Without net metering, which pays solar generators for the electricity they produce, those customers weren't sure whether solar would save them money or raise their energy bills.

Indio resident Paul Nelson was stuck in limbo for several months in 2016, after the Imperial Irrigation District abruptly closed NEM to new customers, making it unclear whether Nelson and many others would be able to afford their newly installed solar panels.
(Photo: Jay Calderon/The Desert Sun)

After six months of growing political pressure, IID finally let most of the stranded solar customers enroll in net metering. But the utility provided little information to those customers in the interim, leaving many of them anxious that the tens of thousands of dollars they had agreed to pay rooftop solar installers would turn out to be a losing investment. In some cases, IID encouraged its stranded customers to sign up for a new, less generous solar program known as net billing, creating more confusion and anxiety.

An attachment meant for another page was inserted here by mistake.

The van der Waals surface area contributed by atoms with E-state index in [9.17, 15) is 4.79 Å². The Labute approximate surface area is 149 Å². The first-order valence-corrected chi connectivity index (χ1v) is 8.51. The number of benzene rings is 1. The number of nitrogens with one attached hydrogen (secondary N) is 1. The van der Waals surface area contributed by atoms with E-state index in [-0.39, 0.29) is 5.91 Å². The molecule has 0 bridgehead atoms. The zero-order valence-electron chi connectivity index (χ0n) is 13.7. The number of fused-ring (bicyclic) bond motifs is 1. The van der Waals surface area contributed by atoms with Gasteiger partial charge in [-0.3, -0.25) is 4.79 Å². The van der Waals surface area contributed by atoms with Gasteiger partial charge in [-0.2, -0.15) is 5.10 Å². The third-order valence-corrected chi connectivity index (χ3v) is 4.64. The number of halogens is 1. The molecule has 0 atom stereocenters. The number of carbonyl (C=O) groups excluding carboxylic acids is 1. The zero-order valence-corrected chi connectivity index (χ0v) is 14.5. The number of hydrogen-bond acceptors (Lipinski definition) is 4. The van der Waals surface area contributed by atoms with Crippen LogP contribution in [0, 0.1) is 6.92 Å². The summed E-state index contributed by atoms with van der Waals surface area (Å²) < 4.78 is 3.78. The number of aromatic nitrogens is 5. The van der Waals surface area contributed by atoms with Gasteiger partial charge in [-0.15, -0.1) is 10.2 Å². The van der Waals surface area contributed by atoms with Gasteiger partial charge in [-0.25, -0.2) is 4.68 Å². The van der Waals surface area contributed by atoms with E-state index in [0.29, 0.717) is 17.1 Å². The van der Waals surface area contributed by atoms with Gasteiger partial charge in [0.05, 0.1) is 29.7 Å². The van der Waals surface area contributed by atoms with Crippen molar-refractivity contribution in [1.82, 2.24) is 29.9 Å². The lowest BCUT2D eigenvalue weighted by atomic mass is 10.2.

"I've already paid for the system. I've got my investment just sitting there, doing nothing," Indio resident Paul Nelson, who had solar installed in early 2016, told The Desert Sun as he waited for word from IID last year. "I figured my return on my investment would be the reduction in my monthly bills. Well, guess what? I'm still getting monthly bills."

ZGlobal disputed the idea that the college solar project had anything to do with net metering's abrupt closure.

Kassy Perry, a Sacramento-based public relations consultant working for ZGlobal, said Imperial Valley College never actually received net metering benefits. She said the college ultimately agreed to switch to IID's new, less generous net billing program before its solar project came online, so that more homeowners could enroll in net metering.